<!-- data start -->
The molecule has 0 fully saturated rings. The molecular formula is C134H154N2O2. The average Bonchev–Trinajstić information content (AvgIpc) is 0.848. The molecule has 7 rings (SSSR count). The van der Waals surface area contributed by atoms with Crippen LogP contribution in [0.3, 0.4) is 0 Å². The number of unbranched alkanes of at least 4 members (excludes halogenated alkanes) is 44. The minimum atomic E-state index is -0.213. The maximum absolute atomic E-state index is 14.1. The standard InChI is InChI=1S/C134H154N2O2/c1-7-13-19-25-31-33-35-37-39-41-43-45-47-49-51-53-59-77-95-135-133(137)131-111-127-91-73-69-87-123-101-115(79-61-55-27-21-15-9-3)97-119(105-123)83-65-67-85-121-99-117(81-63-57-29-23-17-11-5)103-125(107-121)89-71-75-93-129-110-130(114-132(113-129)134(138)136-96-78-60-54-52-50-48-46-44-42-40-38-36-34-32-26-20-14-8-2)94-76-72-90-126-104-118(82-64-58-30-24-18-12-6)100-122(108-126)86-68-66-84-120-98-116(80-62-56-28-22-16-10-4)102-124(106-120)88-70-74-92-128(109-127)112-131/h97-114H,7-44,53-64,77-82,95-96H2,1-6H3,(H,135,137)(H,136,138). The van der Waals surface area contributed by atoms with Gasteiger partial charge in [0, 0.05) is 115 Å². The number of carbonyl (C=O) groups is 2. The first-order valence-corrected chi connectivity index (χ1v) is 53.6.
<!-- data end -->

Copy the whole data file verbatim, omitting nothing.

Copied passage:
The molecule has 0 fully saturated rings. The molecular formula is C134H154N2O2. The average Bonchev–Trinajstić information content (AvgIpc) is 0.848. The molecule has 7 rings (SSSR count). The van der Waals surface area contributed by atoms with Crippen LogP contribution in [0.3, 0.4) is 0 Å². The number of unbranched alkanes of at least 4 members (excludes halogenated alkanes) is 44. The minimum atomic E-state index is -0.213. The maximum absolute atomic E-state index is 14.1. The standard InChI is InChI=1S/C134H154N2O2/c1-7-13-19-25-31-33-35-37-39-41-43-45-47-49-51-53-59-77-95-135-133(137)131-111-127-91-73-69-87-123-101-115(79-61-55-27-21-15-9-3)97-119(105-123)83-65-67-85-121-99-117(81-63-57-29-23-17-11-5)103-125(107-121)89-71-75-93-129-110-130(114-132(113-129)134(138)136-96-78-60-54-52-50-48-46-44-42-40-38-36-34-32-26-20-14-8-2)94-76-72-90-126-104-118(82-64-58-30-24-18-12-6)100-122(108-126)86-68-66-84-120-98-116(80-62-56-28-22-16-10-4)102-124(106-120)88-70-74-92-128(109-127)112-131/h97-114H,7-44,53-64,77-82,95-96H2,1-6H3,(H,135,137)(H,136,138). The van der Waals surface area contributed by atoms with Gasteiger partial charge in [0, 0.05) is 115 Å². The number of carbonyl (C=O) groups is 2. The first-order valence-corrected chi connectivity index (χ1v) is 53.6.